Army in 1883 consisted of 1,614 officers and men. By a law of 1878, every able-bodied colonist between 18 and 50 years is liable to military service beyond, as well as within, colonial limits. In 1884 the total length of government railway was 1,213 miles; telegraph, 4,031 miles.


INDIA.In´de-a.

An empire of Asia, divided into British territory and feudatory states, acknowledging sovereignty of Great Britain. Richest and most populous dependency of the English Crown. Area, 1,383,504 square miles. Population, 253,906,449.

Government is entrusted to Secretary of State for India; he is aided by a Council of 15 members. Executive authority vested in Governor General, appointed by the British Crown, and a Council of 7 members. Salary of Governor General, $125,000 per year.

Population dense. The density varies from 441 per square mile to 43; the average for all India being 184. Agriculture backward. Means of transportation poor but improving. Eight famines have visited India, and decimated the population of various Provinces. Soil is productive; rice, corn, millet, barley and wheat are grown; cotton, indigo, opium and sugar cane are largely exported.

Large quantities of bullion are imported for the manufacture of ornaments. In 1884, imports of gold, $27,347,280; silver, $37,042,530. Leading imports, 1883-84: cotton manufactures, $125,584,245; metals, $25,909,250; machinery, $8,955,740. Chief exports: raw cotton, $71,806,605; opium, $56,472,300; seeds, $50,450,990; wheat, $44,399,155; rice, $41,816,400. Total imports, 1884, $318,007,480; exports, $445,006,975.

Capital, Calcutta; population, 871,504; 60 towns of over 50,000 inhabitants. Over 19 dialects and languages spoken in the empire.

Number vessels entered Indian ports, 1884, 5,812; cleared, 5,850; number steamships entered by Suez Canal, 1,091; number vessels engaged in interportal trade, 103,503. Miles of railway, 1854, 21; in 1885 there were 10,832; unfinished, 1,823. Miles of telegraph, 21,740; messages, 1,799,179.
Education progressing. Schools, 109,212; scholars, 2,790,783; universities, 3; governmental schools, 15,845; commission of investigation appointed in 1883.

European and native army, 190,476 men. Native states have an army of 349,835 men; 4,237 guns.
 
HONG KONG.

A colony of Great Britain, formerly a part of China. It consists of the Island of Hong Kong, ceded to Great Britain in 1841, and the opposite peninsula of Kow-loon, ceded to Great Britain, 1861. The government is administered by a Governor, aided by an Executive Council. There is also a Legislative Council. The chief city is Victoria. In 1883 the government sustained 87 schools, with 5,597 pupils. The total population of Hong Kong is 160,420, of whom but 7,990 are white persons.

Hong Kong forms the centre of trade for many different kinds of goods. Its commerce is virtually a part of that of China, and is chiefly carried on with Great Britain, the United States and Germany. Of the exports and imports only mercantile estimates are known; these place the former at about $10,000,000, and the latter at $20,000,000. The tea and silk trade of China is largely in the hands of Hong Kong firms. In 1882, 28,668 vessels, of 4,976,233 tons, entered the ports of Hong Kong.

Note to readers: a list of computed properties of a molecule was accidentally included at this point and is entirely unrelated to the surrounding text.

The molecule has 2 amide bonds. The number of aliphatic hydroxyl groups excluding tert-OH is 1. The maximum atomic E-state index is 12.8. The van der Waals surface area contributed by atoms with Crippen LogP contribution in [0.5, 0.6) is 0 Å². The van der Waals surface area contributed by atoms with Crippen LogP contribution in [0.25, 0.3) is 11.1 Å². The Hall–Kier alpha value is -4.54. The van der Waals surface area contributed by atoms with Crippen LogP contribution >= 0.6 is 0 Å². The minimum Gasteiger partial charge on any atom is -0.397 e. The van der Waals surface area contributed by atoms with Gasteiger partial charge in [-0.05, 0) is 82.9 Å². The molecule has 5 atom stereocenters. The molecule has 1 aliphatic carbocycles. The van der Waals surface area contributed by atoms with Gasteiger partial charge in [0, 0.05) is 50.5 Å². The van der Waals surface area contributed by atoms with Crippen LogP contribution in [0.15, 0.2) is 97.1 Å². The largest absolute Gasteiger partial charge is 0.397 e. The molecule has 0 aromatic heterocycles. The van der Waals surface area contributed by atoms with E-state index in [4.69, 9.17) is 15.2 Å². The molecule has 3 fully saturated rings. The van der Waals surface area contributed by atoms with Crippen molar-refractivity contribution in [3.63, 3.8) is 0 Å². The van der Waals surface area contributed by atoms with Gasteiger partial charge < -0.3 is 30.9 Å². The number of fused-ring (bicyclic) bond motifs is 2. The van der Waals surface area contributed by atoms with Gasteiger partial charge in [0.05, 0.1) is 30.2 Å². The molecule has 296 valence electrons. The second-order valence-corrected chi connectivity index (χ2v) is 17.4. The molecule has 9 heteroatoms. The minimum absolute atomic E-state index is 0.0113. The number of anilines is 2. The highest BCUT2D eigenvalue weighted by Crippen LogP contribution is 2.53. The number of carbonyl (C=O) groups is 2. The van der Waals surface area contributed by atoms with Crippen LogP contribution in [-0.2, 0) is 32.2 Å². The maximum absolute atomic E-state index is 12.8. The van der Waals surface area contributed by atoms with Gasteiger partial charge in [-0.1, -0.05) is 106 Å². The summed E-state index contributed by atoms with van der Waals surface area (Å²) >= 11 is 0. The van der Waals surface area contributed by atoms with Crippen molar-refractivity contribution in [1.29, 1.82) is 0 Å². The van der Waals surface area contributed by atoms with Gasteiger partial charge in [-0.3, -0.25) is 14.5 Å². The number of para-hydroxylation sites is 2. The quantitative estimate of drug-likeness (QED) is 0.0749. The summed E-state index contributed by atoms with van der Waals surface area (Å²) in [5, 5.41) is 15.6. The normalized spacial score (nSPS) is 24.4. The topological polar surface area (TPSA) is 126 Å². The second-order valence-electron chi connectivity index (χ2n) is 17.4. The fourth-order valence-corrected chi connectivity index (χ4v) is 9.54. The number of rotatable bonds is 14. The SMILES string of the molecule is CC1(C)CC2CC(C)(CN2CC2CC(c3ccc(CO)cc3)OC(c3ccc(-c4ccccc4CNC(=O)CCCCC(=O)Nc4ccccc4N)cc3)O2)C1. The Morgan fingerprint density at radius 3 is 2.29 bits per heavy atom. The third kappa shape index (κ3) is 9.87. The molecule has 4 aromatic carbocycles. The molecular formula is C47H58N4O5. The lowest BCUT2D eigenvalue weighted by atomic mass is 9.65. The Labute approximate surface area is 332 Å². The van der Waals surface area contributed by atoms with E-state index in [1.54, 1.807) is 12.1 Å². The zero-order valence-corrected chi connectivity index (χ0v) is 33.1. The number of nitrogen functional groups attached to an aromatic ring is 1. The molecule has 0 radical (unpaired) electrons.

BURMA.Bur´mah.

As a result of the late war with Great Britain, Burma was on Jan. 1, 1886, declared a part of the British Empire. The government is now administered by the Governor General of India, though the country is not yet incorporated with the Indian Empire. The late government was a despotism, dependent on the will of the King. The area is 190,500 square miles. Population estimated to be about 3,000,000. Capital, Mandalay; population, 70,000. Bhamo, on the Chinese frontier, is an important town. Education is in the hands of the priests, but is very general. Buddhism is the prevailing religion.

The country is not so fertile as British Burma; but wheat, corn, rice, pulse, indigo, cotton, tobacco, and a large variety of fruits are grown. The forests produce valuable timber trees in great variety. Minerals abound, but are not generally worked. Petroleum, however, is quite largely produced. Burma possessing no seacoast, the foreign trade is inconsiderable.

 Compiled From Sources In The Public Domain.

1 comment:

  1. The great lengths of railway laid in Australia in the 19th century were undermined by the fact that the different colonies did not trust each other and so each, for their own reasons, chose a different size track. This, as you can imagine, created incredible problems with creating a national grid following federation. It held back the advancement of railway right up to the present day. In a country as large as Australia this was a tragedy